State shift bars 9 nurse hopefuls
As Arkansas colleges reckon with a shift that stops nursing students with federal Deferred Action for Childhood Arrival status from…
As Arkansas colleges reckon with a shift that stops nursing students with federal Deferred Action for Childhood Arrival status from receiving state licenses after graduating, the number of known students affected by the change has climbed.
At least nine students at four Arkansas universities and colleges have been affected by the change, which was disclosed during a meeting of nursing educators after the start of fall classes, according to officials at 19 schools who have responded to an Arkansas Democrat-Gazette survey.
Meanwhile, Gov. Asa Hutchinson said he will not request a “specific review” into whether the Arkansas State Board of Nursing previously licensed nurses who have deferred status, which is extended to illegal aliens who arrived in the U.S. as children.
Sue Tedford, the nursing board’s executive director, has said the agency will stop issuing licenses to candidates with deferred status. The change aligns with long-standing state law and policies that define who qualifies for professional licenses, but it marks a departure from the nursing board’s practice since the federal program, frequently called DACA, was established in 2012.
Tedford has said the Missouri State Board of Nursing tipped her off to the issue over the summer and that she’s not sure how many people with deferred status previously received state nursing licenses.
Not all colleges and universities track immigration status, so it’s difficult to pin down the number of affected students.
“We do not quantify and measure DACA enrollees,” said Steve Cole, chancellor of Cossatot Community College of the University of Arkansas in De Queen, where more than one-fourth of students are Hispanic. “Could there be some in our nursing program? Sure, absolutely.”
Roughly 4,700 Arkansans received deferred status, granted to qualifying people between the ages of 15 and 36, before President Donald Trump’s administration announced last month that it would wind down the program.
Three nursing students at the University of Arkansas for Medical Sciences have deferred status, spokesman Leslie Taylor said. One nursing student at Arkansas State University is affected, spokesman Tom Moore said. Officials at Northwest Arkansas Community College in Bentonville and Northwest Technical Institute in Springdale said last week that a combined five students at their schools were affected.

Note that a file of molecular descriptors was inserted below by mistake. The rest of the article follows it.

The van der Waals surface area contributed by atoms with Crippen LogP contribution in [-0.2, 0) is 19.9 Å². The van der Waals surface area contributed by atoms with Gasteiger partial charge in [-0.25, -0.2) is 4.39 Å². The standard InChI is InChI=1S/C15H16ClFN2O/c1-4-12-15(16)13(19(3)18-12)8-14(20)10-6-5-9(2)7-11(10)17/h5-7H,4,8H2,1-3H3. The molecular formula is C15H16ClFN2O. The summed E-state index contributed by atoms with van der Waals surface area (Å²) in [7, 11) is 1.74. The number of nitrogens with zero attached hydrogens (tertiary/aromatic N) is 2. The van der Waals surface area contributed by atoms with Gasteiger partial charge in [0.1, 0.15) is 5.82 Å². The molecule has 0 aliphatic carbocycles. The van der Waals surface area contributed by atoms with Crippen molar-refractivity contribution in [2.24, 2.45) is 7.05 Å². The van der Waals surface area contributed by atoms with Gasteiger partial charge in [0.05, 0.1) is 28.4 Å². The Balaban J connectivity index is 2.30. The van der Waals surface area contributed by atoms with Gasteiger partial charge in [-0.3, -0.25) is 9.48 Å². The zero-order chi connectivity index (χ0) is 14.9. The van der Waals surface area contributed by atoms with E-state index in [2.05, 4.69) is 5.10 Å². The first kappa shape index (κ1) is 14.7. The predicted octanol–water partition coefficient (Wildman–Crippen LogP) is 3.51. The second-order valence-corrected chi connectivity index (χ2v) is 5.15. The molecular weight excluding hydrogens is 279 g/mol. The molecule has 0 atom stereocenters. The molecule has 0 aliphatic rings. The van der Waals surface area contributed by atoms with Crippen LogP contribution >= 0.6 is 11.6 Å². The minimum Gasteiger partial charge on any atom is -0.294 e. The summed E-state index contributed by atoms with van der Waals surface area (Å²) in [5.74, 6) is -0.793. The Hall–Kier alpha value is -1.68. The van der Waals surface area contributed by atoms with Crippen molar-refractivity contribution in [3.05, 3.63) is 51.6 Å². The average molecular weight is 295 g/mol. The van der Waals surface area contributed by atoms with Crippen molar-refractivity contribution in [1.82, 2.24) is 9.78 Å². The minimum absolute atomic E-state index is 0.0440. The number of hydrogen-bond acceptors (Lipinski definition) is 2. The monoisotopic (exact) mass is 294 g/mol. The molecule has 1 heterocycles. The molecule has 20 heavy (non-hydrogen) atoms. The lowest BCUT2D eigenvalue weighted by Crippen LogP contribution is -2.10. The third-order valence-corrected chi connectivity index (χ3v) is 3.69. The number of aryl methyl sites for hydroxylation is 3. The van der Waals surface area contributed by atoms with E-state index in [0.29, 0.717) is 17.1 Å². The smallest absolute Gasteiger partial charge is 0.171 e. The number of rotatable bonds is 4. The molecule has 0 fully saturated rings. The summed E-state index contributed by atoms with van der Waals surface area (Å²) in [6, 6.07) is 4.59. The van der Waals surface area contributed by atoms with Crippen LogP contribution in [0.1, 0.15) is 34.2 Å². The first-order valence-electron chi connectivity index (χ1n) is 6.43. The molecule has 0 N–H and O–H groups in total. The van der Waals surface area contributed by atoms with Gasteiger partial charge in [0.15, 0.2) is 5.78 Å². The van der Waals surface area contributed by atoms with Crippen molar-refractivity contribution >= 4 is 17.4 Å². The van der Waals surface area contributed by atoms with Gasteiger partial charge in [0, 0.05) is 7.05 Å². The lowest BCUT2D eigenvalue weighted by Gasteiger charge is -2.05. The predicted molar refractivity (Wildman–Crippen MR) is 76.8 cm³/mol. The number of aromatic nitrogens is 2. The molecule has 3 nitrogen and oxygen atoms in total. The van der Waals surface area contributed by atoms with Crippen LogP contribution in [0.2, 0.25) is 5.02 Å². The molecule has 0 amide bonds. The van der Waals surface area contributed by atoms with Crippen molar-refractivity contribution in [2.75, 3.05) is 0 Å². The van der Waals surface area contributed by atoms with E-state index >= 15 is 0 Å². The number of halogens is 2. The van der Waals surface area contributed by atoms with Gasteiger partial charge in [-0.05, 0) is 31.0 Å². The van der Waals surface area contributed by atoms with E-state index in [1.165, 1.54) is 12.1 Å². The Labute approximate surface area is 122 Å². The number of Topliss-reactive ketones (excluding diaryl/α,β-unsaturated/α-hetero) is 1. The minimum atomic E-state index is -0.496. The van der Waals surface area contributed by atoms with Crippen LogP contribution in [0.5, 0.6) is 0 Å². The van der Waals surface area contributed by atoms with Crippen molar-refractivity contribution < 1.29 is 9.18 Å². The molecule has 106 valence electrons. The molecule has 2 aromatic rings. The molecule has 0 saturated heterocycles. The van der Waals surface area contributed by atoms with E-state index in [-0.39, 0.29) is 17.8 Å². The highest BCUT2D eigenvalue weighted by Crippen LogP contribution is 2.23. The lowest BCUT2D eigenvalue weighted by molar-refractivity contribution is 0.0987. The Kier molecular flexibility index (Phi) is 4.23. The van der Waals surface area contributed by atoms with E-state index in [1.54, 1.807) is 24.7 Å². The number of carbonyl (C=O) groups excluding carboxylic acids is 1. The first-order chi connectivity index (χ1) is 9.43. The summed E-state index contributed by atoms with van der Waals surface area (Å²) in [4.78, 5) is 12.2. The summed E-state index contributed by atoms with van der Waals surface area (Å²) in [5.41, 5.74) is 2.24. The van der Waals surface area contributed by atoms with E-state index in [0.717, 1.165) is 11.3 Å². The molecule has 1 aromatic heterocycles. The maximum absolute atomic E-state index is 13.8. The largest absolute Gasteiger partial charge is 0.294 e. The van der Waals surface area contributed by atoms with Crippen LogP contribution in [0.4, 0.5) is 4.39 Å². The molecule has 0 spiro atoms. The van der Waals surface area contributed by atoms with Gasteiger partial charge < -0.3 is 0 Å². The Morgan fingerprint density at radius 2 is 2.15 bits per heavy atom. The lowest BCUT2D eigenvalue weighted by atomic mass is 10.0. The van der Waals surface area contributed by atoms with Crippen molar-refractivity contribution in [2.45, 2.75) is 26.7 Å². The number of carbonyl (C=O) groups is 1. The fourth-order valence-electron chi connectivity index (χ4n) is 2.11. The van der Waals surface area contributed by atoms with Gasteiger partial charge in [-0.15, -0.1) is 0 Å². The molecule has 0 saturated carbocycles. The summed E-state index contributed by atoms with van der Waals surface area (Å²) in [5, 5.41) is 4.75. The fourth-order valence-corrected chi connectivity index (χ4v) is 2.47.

All nine students have been notified. One student at the Springdale college withdrew from classes this week and has been offered a tuition refund. The other eight remained in classes as of Tuesday, officials said.
The Deferred Action for Childhood Arrivals program has granted a deportation reprieve, work permits and access to temporary Social Security cards to hundreds of thousands of people nationally.
Recipients of the deferred status can enroll in college, work legally, open businesses and buy homes, but the federal program does not guarantee access to professional licenses, which fall under the domain of state lawmakers.
Tedford, who could not be reached for an interview Tuesday, previously said the nursing board would not investigate how many people with deferred status were previously licensed or revoke those licenses unless directed to do so by Hutchinson, Attorney General Leslie Rutledge or staff legal counsel.
Hutchinson said he will not request a review but did not directly say in response to emailed questions whether he feels any licenses granted to people despite their deferred status should be revoked.
“Only those individuals with a legal status in the United States should be issued professional licenses,” Hutchinson said.
Deferred status is not legal status. Nursing licenses must be renewed every two years, according to state regulations.
“Attorney General Rutledge will work with Gov. Hutchinson and the State Board of Nursing to ensure that the law is properly followed,” Rutledge spokesman Judd Deere said.
Of 19 schools that responded to phone calls or emails by Tuesday evening, eight said they do not track whether students have deferred status. Officials at seven other schools reported they have no affected students.
Taylor, of UAMS, on Friday said the university was “not aware” of any students affected by the shift. She said Tuesday that that had changed.
“At this point, we’re just letting [the students] know what we’ve been told,” Taylor said.
Officials, including Taylor, said schools learned of the change Sept. 29 at one of the twice-yearly Nurse Administrators of Nursing Education Programs meetings.
“Our faculty left with a great deal of confusion around this issue and are waiting for further clarification and direction from the State Board of Nursing,” said Jeff Weaver, spokesman for National Park College in Hot Springs, which had three representatives at the meeting.
Cossatot Community College, one of the schools that doesn’t track immigration status, has not announced the state nursing board’s shift to its students because the college has not heard directly from the state board, Cole said.
“I’ll be the first to tell you that if something comes down and it’s in stone … we obviously would follow that guidance,” Cole said. “I don’t have 100 percent clarity to take that step.”
Trump’s administration announced in early September that it would end Deferred Action for Childhood Arrivals, which President Barack Obama established through executive action.
People whose deferred status expires March 6 or later will not be eligible for a renewal unless Congress acts on the issue. Trump has urged Congress to “legalize DACA” but has since sent lawmakers a list of contentious legislative priorities — including funding for a wall on the U.S.-Mexico border — that he wants paired with the legislation.
A Section on 10/11/2017
Source: Arkansas Democrat-Gazette State shift bars 9 nurse hopefuls